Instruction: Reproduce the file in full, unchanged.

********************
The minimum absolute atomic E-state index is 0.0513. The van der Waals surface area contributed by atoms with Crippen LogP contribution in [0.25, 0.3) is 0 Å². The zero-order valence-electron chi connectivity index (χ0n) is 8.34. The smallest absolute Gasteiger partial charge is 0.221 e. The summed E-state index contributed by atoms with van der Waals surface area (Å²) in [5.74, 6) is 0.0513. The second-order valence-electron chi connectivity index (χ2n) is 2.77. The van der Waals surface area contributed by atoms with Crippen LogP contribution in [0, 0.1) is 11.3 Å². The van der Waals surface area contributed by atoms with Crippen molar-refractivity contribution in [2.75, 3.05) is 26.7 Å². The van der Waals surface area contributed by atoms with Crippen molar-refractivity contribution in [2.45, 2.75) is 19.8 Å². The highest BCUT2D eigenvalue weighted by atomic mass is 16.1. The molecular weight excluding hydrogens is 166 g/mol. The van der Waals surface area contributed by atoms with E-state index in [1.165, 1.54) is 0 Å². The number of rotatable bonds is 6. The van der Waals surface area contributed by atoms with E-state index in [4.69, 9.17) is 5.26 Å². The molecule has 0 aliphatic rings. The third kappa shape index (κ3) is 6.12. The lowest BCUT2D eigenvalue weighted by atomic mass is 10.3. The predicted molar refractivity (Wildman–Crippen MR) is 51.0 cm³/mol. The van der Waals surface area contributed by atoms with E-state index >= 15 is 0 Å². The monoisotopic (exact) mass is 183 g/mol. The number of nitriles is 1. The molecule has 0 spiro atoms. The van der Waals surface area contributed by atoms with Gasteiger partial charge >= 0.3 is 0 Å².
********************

The minimum absolute atomic E-state index is 0.0513. The van der Waals surface area contributed by atoms with Crippen LogP contribution in [0.25, 0.3) is 0 Å². The zero-order valence-electron chi connectivity index (χ0n) is 8.34. The smallest absolute Gasteiger partial charge is 0.221 e. The summed E-state index contributed by atoms with van der Waals surface area (Å²) in [5.74, 6) is 0.0513. The second-order valence-electron chi connectivity index (χ2n) is 2.77. The van der Waals surface area contributed by atoms with Crippen LogP contribution in [0, 0.1) is 11.3 Å². The van der Waals surface area contributed by atoms with Crippen molar-refractivity contribution in [2.75, 3.05) is 26.7 Å². The van der Waals surface area contributed by atoms with Crippen molar-refractivity contribution in [2.45, 2.75) is 19.8 Å². The highest BCUT2D eigenvalue weighted by atomic mass is 16.1. The molecular weight excluding hydrogens is 166 g/mol. The van der Waals surface area contributed by atoms with E-state index in [1.165, 1.54) is 0 Å². The number of rotatable bonds is 6. The van der Waals surface area contributed by atoms with E-state index in [4.69, 9.17) is 5.26 Å². The molecule has 0 aliphatic rings. The third kappa shape index (κ3) is 6.12. The lowest BCUT2D eigenvalue weighted by atomic mass is 10.3. The predicted molar refractivity (Wildman–Crippen MR) is 51.0 cm³/mol. The van der Waals surface area contributed by atoms with E-state index >= 15 is 0 Å². The monoisotopic (exact) mass is 183 g/mol. The number of nitriles is 1. The molecule has 0 spiro atoms. The van der Waals surface area contributed by atoms with Gasteiger partial charge >= 0.3 is 0 Å².